President Trump announced on Friday that he was reversing crucial pieces of what he called a “terrible and misguided deal” with Cuba and will reinstate travel and commercial restrictions eased by the Obama administration in an attempt to obtain additional concessions from the Cuban government.
During a speech in Little Havana, the epicenter of a Cuban exile community that enthusiastically supported him in last year’s election, Mr. Trump said he was keeping a campaign promise to roll back the policy of engagement begun by President Barack Obama in 2014, which he said had empowered the communist government in Cuba and enriched the country’s repressive military.
“We will not be silent in the face of communist oppression any longer,” Mr. Trump said at the Manuel Artime Theater, named for a former supporter of Fidel Castro who became a leader of Brigade 2506, the land forces that spearheaded the United States-led Bay of Pigs invasion in 1961.
“Effective immediately, I am canceling the last administration’s completely one-sided deal with Cuba,” Mr. Trump said.
But Mr. Trump’s action fell well short of doing so. After the speech, he signed a six-page directive that ordered new travel and commercial restrictions while leaving in place some key Obama-era measures that eased sanctions.
As part of the new policy, Americans will no longer be able to plan their own private trips to Cuba, and those who go as part of authorized educational tours will be subject to strict new rules and audits to ensure that they are not going just as tourists. American companies and citizens will also be barred from doing business with any firm controlled by the Cuban military or its intelligence or security services, walling off crucial parts of the economy, including much of the tourist sector, from American access.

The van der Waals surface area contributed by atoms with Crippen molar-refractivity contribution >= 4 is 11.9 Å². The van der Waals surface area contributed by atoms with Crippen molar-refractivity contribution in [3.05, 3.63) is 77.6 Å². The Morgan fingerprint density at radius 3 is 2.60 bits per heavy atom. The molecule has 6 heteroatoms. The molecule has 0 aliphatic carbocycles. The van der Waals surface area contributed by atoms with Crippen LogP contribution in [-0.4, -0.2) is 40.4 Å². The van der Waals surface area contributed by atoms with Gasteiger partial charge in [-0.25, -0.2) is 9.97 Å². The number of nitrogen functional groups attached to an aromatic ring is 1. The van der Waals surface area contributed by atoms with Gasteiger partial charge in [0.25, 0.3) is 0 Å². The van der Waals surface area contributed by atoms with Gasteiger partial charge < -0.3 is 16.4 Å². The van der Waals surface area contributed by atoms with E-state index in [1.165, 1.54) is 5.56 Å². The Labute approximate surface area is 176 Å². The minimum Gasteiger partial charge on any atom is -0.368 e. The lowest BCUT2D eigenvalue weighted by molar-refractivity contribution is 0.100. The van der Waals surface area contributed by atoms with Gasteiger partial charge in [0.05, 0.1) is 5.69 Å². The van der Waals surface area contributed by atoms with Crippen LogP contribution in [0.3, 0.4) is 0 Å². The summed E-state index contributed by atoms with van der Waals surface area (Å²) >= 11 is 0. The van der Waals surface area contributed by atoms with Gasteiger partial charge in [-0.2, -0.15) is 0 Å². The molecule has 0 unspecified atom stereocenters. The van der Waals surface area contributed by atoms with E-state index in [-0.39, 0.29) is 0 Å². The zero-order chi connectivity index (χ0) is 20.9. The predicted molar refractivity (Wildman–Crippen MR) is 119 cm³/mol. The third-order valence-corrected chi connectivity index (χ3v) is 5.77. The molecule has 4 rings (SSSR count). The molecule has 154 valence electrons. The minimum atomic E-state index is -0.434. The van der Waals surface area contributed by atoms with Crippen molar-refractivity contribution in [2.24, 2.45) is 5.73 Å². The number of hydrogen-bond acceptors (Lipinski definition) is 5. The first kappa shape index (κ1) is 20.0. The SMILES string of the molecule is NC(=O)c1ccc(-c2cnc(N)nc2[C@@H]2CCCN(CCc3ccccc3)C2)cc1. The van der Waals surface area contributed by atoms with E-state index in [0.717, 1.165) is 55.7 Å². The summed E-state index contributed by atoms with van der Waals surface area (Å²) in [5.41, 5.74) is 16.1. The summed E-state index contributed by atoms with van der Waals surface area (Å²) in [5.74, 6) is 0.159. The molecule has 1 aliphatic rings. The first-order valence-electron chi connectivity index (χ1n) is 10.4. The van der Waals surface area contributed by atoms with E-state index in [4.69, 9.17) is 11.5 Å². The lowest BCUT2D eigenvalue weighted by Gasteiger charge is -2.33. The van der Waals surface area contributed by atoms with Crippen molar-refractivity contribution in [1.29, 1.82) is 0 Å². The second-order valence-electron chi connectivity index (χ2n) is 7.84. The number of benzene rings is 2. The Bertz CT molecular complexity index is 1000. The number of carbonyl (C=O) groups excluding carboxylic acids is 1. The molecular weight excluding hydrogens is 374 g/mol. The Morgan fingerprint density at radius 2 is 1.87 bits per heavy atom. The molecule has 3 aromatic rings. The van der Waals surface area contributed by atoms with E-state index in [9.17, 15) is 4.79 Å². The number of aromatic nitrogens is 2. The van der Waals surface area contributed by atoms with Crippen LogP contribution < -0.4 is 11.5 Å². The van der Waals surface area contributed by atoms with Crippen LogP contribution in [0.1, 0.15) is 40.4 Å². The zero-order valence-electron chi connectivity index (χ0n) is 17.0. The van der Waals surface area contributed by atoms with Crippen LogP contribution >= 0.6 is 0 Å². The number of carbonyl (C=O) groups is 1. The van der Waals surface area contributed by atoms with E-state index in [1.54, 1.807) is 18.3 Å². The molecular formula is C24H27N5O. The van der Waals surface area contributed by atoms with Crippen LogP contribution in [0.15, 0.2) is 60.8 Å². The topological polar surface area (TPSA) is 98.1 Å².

“We do not want U.S. dollars to prop up a military monopoly that exploits and abuses the citizens of Cuba,” Mr. Trump said.
Despite his grandiose description, the policy represents a middle ground between hard-liners in Congress, including Senator Marco Rubio and Representative Mario Díaz-Balart, both Florida Republicans who have called for a complete reversal of Mr. Obama’s Cuba policy, and business leaders, human rights groups and many of Mr. Trump’s own advisers who wanted to preserve it.
It drew swift condemnation from diverse quarters, from congressional Democrats and a handful of Republicans who support greater engagement with Cuba, to business-minded conservatives like the U.S. Chamber of Commerce, which argued the move would hurt American businesses and jobs.
Still, Mr. Trump’s action allowed him to claim credit for taking a tough stand while leaving in place many of the changes made by Mr. Obama, which polls have shown are broadly supported, including by most Republicans.
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SOURCE: NY Times, Julie Hirschfeld Davis